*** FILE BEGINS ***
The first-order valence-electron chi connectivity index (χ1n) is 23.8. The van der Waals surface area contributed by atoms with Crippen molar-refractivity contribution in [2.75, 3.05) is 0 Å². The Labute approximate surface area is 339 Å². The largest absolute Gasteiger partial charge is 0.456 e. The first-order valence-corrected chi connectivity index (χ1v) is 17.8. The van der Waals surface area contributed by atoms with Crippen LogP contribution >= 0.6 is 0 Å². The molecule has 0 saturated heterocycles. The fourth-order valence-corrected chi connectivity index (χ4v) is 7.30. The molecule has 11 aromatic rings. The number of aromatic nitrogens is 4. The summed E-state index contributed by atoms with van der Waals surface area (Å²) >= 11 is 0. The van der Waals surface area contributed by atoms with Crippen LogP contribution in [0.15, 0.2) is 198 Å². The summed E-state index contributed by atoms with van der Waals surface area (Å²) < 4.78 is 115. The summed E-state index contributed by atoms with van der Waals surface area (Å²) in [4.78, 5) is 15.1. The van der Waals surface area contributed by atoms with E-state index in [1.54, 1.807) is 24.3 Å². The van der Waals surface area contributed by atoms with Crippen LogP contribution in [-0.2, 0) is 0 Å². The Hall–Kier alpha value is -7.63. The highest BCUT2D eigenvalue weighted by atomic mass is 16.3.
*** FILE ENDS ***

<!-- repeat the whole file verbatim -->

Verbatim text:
The first-order valence-electron chi connectivity index (χ1n) is 23.8. The van der Waals surface area contributed by atoms with Crippen molar-refractivity contribution in [2.75, 3.05) is 0 Å². The Labute approximate surface area is 339 Å². The largest absolute Gasteiger partial charge is 0.456 e. The first-order valence-corrected chi connectivity index (χ1v) is 17.8. The van der Waals surface area contributed by atoms with Crippen LogP contribution >= 0.6 is 0 Å². The molecule has 0 saturated heterocycles. The fourth-order valence-corrected chi connectivity index (χ4v) is 7.30. The molecule has 11 aromatic rings. The number of aromatic nitrogens is 4. The summed E-state index contributed by atoms with van der Waals surface area (Å²) >= 11 is 0. The van der Waals surface area contributed by atoms with Crippen LogP contribution in [0.15, 0.2) is 198 Å². The summed E-state index contributed by atoms with van der Waals surface area (Å²) < 4.78 is 115. The summed E-state index contributed by atoms with van der Waals surface area (Å²) in [4.78, 5) is 15.1. The van der Waals surface area contributed by atoms with E-state index in [1.54, 1.807) is 24.3 Å². The van der Waals surface area contributed by atoms with Crippen LogP contribution in [-0.2, 0) is 0 Å². The Hall–Kier alpha value is -7.63. The highest BCUT2D eigenvalue weighted by atomic mass is 16.3.